“The Spirit of the Lord is on me, because he has anointed me to proclaim good news to the poor.”
In Luke, we are told that Jesus returned to Galilee in “the power of the Spirit,” teaching in synagogues and performing great miracles of healing everywhere he went, until he reached his hometown of Nazareth. When it came time for the Sabbath, Jesus went to his local synagogue as usual, but on this particular Sabbath he was also given an opportunity to teach. He started out his sermon by standing up to read a brief selection from the prophet Isaiah (Isaiah 61:1-2) and then sat back down, declaring, “Today this scripture is fulfilled in your hearing.”
Today’s focus will be on the opening statement from that portion in Isaiah, which Jesus had just unambiguously declared as a reference to himself, “The Spirit of the Lord is upon me, because he has anointed me to proclaim good news to the poor.”
“The Spirit of the Lord is upon me…” – Jesus, who was God in the flesh, was empowered by God the Holy Spirit. In the book of Luke we are told that when Jesus was baptized, the Holy Spirit descended upon him “in bodily form like a dove” (Luke 3:22) and that after his baptism, Jesus was “full of the Holy Spirit” (Luke 4:1). This is an example of the inexplicable mystery known to us as “the doctrine of the Trinity:” God as three Persons in one being.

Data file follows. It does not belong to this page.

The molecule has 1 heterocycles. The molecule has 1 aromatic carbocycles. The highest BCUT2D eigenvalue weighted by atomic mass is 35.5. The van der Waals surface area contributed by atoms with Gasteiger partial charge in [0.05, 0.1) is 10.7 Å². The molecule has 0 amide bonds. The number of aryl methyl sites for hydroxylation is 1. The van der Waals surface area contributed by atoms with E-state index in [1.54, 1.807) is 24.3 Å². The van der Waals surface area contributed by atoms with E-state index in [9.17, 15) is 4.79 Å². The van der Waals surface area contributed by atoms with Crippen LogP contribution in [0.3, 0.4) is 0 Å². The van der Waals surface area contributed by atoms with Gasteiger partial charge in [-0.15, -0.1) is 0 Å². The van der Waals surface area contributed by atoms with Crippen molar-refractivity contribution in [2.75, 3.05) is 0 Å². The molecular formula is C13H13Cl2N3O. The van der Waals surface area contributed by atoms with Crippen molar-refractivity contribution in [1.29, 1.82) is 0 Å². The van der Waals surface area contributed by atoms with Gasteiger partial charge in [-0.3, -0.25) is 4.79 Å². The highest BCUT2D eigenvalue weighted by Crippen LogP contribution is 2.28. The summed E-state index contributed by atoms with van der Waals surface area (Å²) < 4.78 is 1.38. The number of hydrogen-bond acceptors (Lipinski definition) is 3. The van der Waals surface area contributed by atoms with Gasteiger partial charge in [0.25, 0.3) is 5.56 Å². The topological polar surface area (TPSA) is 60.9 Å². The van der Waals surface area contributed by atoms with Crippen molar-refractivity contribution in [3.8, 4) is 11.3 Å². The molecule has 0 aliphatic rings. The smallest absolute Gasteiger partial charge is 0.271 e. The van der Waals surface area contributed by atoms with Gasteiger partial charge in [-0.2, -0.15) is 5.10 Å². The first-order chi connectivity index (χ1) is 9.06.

“But,” you may ask, “how could Jesus, who was already God in the flesh, be filled by God the Holy Spirit?” Unfortunately, we cannot provide a satisfactory answer for that question! There are some things about God that we are just incapable of fully apprehending with our carnal minds. But we can take heart in the assurance that all of these questions will be answered once we are with him face-to-face. Then we will know him completely, even as he completely knows us. (1 Corinthians 13:12)
“Because he has anointed me to proclaim good news to the poor.” – The phrase “to proclaim good news” appears in the Greek as one word, “euaggelizó,” meaning “to announce good news,” and is derived from the same term from which we get the word, “gospel.”
This “good news” is the very same as that which was announced by an angel to those shepherds who were keeping watch over their sheep on the night Jesus was born (Luke 2:10). It is the same good news proclaimed by the John the Baptist in the wilderness (Luke 3:18), the same good news preached by the apostles after Pentecost (Acts 5:42), and the same good news that we proclaim today. This is The Gospel – it is, and always will be, “the power of God for salvation to everyone who believes.” (Romans 1:16) In these times when all we ever seem to hear is bad news, followed by more bad news, how marvelous to know we still have a message of good news to share with the world!